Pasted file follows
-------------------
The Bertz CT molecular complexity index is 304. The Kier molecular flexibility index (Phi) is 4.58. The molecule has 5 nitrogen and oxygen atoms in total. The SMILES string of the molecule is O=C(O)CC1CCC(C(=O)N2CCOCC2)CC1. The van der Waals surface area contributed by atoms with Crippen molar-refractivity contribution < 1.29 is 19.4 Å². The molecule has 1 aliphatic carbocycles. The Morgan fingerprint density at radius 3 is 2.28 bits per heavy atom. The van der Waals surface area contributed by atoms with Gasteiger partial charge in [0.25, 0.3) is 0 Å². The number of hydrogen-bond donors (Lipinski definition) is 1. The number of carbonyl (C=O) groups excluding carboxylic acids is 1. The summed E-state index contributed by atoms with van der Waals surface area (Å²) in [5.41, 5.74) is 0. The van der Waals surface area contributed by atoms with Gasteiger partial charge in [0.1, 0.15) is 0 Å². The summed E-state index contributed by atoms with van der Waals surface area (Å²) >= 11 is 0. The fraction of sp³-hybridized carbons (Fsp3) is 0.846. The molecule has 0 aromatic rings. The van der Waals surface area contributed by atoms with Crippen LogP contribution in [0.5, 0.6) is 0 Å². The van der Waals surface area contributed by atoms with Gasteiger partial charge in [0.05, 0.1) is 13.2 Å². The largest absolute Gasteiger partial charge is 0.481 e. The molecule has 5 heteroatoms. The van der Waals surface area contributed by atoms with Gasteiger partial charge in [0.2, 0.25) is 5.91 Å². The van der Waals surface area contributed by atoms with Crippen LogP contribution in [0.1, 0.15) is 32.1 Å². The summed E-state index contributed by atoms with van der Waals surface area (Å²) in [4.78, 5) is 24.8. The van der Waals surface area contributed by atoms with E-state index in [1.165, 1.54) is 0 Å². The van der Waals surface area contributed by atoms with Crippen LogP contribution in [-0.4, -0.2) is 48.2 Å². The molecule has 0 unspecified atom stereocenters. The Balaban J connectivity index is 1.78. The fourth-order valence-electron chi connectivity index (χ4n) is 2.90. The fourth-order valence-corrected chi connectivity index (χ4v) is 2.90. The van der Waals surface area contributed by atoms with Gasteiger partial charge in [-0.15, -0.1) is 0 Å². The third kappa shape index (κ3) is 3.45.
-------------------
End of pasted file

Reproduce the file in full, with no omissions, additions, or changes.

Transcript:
The Bertz CT molecular complexity index is 304. The Kier molecular flexibility index (Phi) is 4.58. The molecule has 5 nitrogen and oxygen atoms in total. The SMILES string of the molecule is O=C(O)CC1CCC(C(=O)N2CCOCC2)CC1. The van der Waals surface area contributed by atoms with Crippen molar-refractivity contribution < 1.29 is 19.4 Å². The molecule has 1 aliphatic carbocycles. The Morgan fingerprint density at radius 3 is 2.28 bits per heavy atom. The van der Waals surface area contributed by atoms with Gasteiger partial charge in [0.25, 0.3) is 0 Å². The number of hydrogen-bond donors (Lipinski definition) is 1. The number of carbonyl (C=O) groups excluding carboxylic acids is 1. The summed E-state index contributed by atoms with van der Waals surface area (Å²) in [5.41, 5.74) is 0. The van der Waals surface area contributed by atoms with Gasteiger partial charge in [0.1, 0.15) is 0 Å². The summed E-state index contributed by atoms with van der Waals surface area (Å²) >= 11 is 0. The fraction of sp³-hybridized carbons (Fsp3) is 0.846. The molecule has 0 aromatic rings. The van der Waals surface area contributed by atoms with Crippen LogP contribution in [0.5, 0.6) is 0 Å². The van der Waals surface area contributed by atoms with Gasteiger partial charge in [0.05, 0.1) is 13.2 Å². The largest absolute Gasteiger partial charge is 0.481 e. The molecule has 5 heteroatoms. The van der Waals surface area contributed by atoms with Gasteiger partial charge in [0.2, 0.25) is 5.91 Å². The van der Waals surface area contributed by atoms with Crippen LogP contribution in [0.1, 0.15) is 32.1 Å². The summed E-state index contributed by atoms with van der Waals surface area (Å²) in [4.78, 5) is 24.8. The van der Waals surface area contributed by atoms with E-state index in [1.165, 1.54) is 0 Å². The van der Waals surface area contributed by atoms with Crippen LogP contribution in [-0.4, -0.2) is 48.2 Å². The molecule has 0 unspecified atom stereocenters. The Balaban J connectivity index is 1.78. The fourth-order valence-electron chi connectivity index (χ4n) is 2.90. The fourth-order valence-corrected chi connectivity index (χ4v) is 2.90. The van der Waals surface area contributed by atoms with Gasteiger partial charge in [-0.15, -0.1) is 0 Å². The third kappa shape index (κ3) is 3.45.